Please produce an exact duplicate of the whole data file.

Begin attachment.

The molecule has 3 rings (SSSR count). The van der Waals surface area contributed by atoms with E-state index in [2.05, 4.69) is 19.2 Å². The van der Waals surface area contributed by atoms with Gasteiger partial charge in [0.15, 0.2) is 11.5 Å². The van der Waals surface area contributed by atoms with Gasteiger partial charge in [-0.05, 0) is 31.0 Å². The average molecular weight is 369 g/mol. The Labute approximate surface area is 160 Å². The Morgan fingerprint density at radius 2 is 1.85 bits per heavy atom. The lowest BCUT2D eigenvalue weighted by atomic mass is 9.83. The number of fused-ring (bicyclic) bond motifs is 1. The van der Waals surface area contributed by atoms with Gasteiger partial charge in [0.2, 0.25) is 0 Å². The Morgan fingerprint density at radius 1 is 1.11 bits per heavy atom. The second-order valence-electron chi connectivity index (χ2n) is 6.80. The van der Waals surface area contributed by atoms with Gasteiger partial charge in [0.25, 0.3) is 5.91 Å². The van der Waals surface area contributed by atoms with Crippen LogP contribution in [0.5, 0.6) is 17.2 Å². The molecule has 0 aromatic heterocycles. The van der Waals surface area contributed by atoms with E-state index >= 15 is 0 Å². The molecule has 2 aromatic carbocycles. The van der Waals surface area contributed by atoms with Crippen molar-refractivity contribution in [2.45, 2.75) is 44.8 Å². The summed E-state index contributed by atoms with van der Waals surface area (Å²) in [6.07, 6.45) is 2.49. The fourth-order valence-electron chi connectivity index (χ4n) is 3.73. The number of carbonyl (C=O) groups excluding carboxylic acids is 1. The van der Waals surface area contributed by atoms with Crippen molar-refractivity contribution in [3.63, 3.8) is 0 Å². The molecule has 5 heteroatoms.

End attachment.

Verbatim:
The molecule has 3 rings (SSSR count). The van der Waals surface area contributed by atoms with E-state index in [2.05, 4.69) is 19.2 Å². The van der Waals surface area contributed by atoms with Gasteiger partial charge in [0.15, 0.2) is 11.5 Å². The van der Waals surface area contributed by atoms with Gasteiger partial charge in [-0.05, 0) is 31.0 Å². The average molecular weight is 369 g/mol. The Labute approximate surface area is 160 Å². The Morgan fingerprint density at radius 2 is 1.85 bits per heavy atom. The lowest BCUT2D eigenvalue weighted by atomic mass is 9.83. The number of fused-ring (bicyclic) bond motifs is 1. The van der Waals surface area contributed by atoms with Gasteiger partial charge in [0.2, 0.25) is 0 Å². The Morgan fingerprint density at radius 1 is 1.11 bits per heavy atom. The second-order valence-electron chi connectivity index (χ2n) is 6.80. The van der Waals surface area contributed by atoms with Gasteiger partial charge in [0.25, 0.3) is 5.91 Å². The van der Waals surface area contributed by atoms with Crippen LogP contribution in [0.5, 0.6) is 17.2 Å². The molecule has 0 aromatic heterocycles. The van der Waals surface area contributed by atoms with E-state index >= 15 is 0 Å². The molecule has 2 aromatic carbocycles. The van der Waals surface area contributed by atoms with Crippen molar-refractivity contribution in [2.45, 2.75) is 44.8 Å². The summed E-state index contributed by atoms with van der Waals surface area (Å²) in [6.07, 6.45) is 2.49. The fourth-order valence-electron chi connectivity index (χ4n) is 3.73. The number of carbonyl (C=O) groups excluding carboxylic acids is 1. The van der Waals surface area contributed by atoms with Crippen molar-refractivity contribution in [3.63, 3.8) is 0 Å². The molecule has 5 heteroatoms.